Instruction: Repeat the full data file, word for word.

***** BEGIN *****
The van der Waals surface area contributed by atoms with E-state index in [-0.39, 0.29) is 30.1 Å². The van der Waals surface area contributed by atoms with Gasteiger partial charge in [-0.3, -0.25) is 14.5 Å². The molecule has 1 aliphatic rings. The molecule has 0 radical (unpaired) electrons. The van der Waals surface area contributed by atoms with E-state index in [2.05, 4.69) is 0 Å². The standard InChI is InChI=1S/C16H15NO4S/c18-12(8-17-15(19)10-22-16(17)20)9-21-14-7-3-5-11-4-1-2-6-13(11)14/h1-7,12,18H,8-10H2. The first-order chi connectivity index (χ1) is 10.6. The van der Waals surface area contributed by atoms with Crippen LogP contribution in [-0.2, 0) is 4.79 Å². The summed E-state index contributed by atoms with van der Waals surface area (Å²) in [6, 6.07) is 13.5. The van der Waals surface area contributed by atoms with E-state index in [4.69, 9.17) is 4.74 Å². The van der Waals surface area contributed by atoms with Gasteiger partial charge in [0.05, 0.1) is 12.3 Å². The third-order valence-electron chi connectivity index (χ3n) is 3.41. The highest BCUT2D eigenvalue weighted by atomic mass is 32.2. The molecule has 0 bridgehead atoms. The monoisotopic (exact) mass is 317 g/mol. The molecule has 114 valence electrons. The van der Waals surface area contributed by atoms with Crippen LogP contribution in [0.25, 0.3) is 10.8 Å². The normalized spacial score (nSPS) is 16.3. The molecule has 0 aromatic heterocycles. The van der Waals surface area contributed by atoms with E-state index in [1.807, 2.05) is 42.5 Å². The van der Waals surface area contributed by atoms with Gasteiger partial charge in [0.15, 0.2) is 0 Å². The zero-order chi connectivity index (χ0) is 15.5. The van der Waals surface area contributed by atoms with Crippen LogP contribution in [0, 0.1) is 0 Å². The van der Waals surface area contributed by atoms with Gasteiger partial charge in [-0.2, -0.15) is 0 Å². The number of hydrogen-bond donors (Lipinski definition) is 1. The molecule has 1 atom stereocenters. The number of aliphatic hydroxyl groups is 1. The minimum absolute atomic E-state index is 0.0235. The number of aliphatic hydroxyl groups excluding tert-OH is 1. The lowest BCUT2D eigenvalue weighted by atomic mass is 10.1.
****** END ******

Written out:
The van der Waals surface area contributed by atoms with E-state index in [-0.39, 0.29) is 30.1 Å². The van der Waals surface area contributed by atoms with Gasteiger partial charge in [-0.3, -0.25) is 14.5 Å². The molecule has 1 aliphatic rings. The molecule has 0 radical (unpaired) electrons. The van der Waals surface area contributed by atoms with E-state index in [2.05, 4.69) is 0 Å². The standard InChI is InChI=1S/C16H15NO4S/c18-12(8-17-15(19)10-22-16(17)20)9-21-14-7-3-5-11-4-1-2-6-13(11)14/h1-7,12,18H,8-10H2. The first-order chi connectivity index (χ1) is 10.6. The van der Waals surface area contributed by atoms with Crippen LogP contribution in [-0.2, 0) is 4.79 Å². The summed E-state index contributed by atoms with van der Waals surface area (Å²) in [6, 6.07) is 13.5. The van der Waals surface area contributed by atoms with E-state index in [4.69, 9.17) is 4.74 Å². The van der Waals surface area contributed by atoms with Gasteiger partial charge in [0.05, 0.1) is 12.3 Å². The third-order valence-electron chi connectivity index (χ3n) is 3.41. The highest BCUT2D eigenvalue weighted by atomic mass is 32.2. The molecule has 0 bridgehead atoms. The monoisotopic (exact) mass is 317 g/mol. The molecule has 114 valence electrons. The van der Waals surface area contributed by atoms with Crippen LogP contribution in [0.25, 0.3) is 10.8 Å². The normalized spacial score (nSPS) is 16.3. The molecule has 0 aromatic heterocycles. The van der Waals surface area contributed by atoms with E-state index in [1.807, 2.05) is 42.5 Å². The van der Waals surface area contributed by atoms with Gasteiger partial charge in [0.15, 0.2) is 0 Å². The zero-order chi connectivity index (χ0) is 15.5. The van der Waals surface area contributed by atoms with Crippen LogP contribution in [0, 0.1) is 0 Å². The van der Waals surface area contributed by atoms with Gasteiger partial charge in [-0.2, -0.15) is 0 Å². The number of hydrogen-bond donors (Lipinski definition) is 1. The molecule has 1 atom stereocenters. The number of aliphatic hydroxyl groups is 1. The minimum absolute atomic E-state index is 0.0235. The number of aliphatic hydroxyl groups excluding tert-OH is 1. The lowest BCUT2D eigenvalue weighted by atomic mass is 10.1.